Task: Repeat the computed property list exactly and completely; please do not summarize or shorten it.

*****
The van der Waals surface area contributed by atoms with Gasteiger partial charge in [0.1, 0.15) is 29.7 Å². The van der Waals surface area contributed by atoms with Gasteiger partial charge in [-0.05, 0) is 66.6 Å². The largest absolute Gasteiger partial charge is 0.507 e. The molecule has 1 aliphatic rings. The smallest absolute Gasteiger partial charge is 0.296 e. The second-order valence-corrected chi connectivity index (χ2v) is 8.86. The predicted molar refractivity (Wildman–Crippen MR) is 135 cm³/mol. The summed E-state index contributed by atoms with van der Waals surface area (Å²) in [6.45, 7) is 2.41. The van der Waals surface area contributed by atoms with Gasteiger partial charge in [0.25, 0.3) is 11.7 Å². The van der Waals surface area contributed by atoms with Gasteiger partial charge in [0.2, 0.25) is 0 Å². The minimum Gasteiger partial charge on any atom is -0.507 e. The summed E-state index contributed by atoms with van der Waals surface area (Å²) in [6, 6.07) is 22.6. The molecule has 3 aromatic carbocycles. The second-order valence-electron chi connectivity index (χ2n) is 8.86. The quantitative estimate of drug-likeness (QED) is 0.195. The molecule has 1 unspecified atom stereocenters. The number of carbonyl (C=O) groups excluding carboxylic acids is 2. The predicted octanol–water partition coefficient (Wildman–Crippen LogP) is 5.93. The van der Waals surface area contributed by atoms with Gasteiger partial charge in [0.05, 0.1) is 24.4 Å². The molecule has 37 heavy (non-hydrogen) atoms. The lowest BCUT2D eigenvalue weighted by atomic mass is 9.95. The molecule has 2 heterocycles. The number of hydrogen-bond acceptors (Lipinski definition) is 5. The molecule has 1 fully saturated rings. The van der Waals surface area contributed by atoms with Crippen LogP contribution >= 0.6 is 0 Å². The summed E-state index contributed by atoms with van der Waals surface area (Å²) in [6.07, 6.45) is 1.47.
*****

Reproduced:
The van der Waals surface area contributed by atoms with Gasteiger partial charge in [0.1, 0.15) is 29.7 Å². The van der Waals surface area contributed by atoms with Gasteiger partial charge in [-0.05, 0) is 66.6 Å². The largest absolute Gasteiger partial charge is 0.507 e. The molecule has 1 aliphatic rings. The smallest absolute Gasteiger partial charge is 0.296 e. The second-order valence-corrected chi connectivity index (χ2v) is 8.86. The predicted molar refractivity (Wildman–Crippen MR) is 135 cm³/mol. The summed E-state index contributed by atoms with van der Waals surface area (Å²) in [6.45, 7) is 2.41. The van der Waals surface area contributed by atoms with Gasteiger partial charge in [0.25, 0.3) is 11.7 Å². The van der Waals surface area contributed by atoms with Gasteiger partial charge in [0.2, 0.25) is 0 Å². The minimum Gasteiger partial charge on any atom is -0.507 e. The summed E-state index contributed by atoms with van der Waals surface area (Å²) in [6, 6.07) is 22.6. The molecule has 3 aromatic carbocycles. The second-order valence-electron chi connectivity index (χ2n) is 8.86. The quantitative estimate of drug-likeness (QED) is 0.195. The molecule has 1 unspecified atom stereocenters. The number of carbonyl (C=O) groups excluding carboxylic acids is 2. The predicted octanol–water partition coefficient (Wildman–Crippen LogP) is 5.93. The van der Waals surface area contributed by atoms with Gasteiger partial charge in [0.05, 0.1) is 24.4 Å². The molecule has 37 heavy (non-hydrogen) atoms. The lowest BCUT2D eigenvalue weighted by atomic mass is 9.95. The molecule has 2 heterocycles. The number of hydrogen-bond acceptors (Lipinski definition) is 5. The molecule has 1 fully saturated rings. The van der Waals surface area contributed by atoms with Crippen LogP contribution >= 0.6 is 0 Å². The summed E-state index contributed by atoms with van der Waals surface area (Å²) in [6.07, 6.45) is 1.47.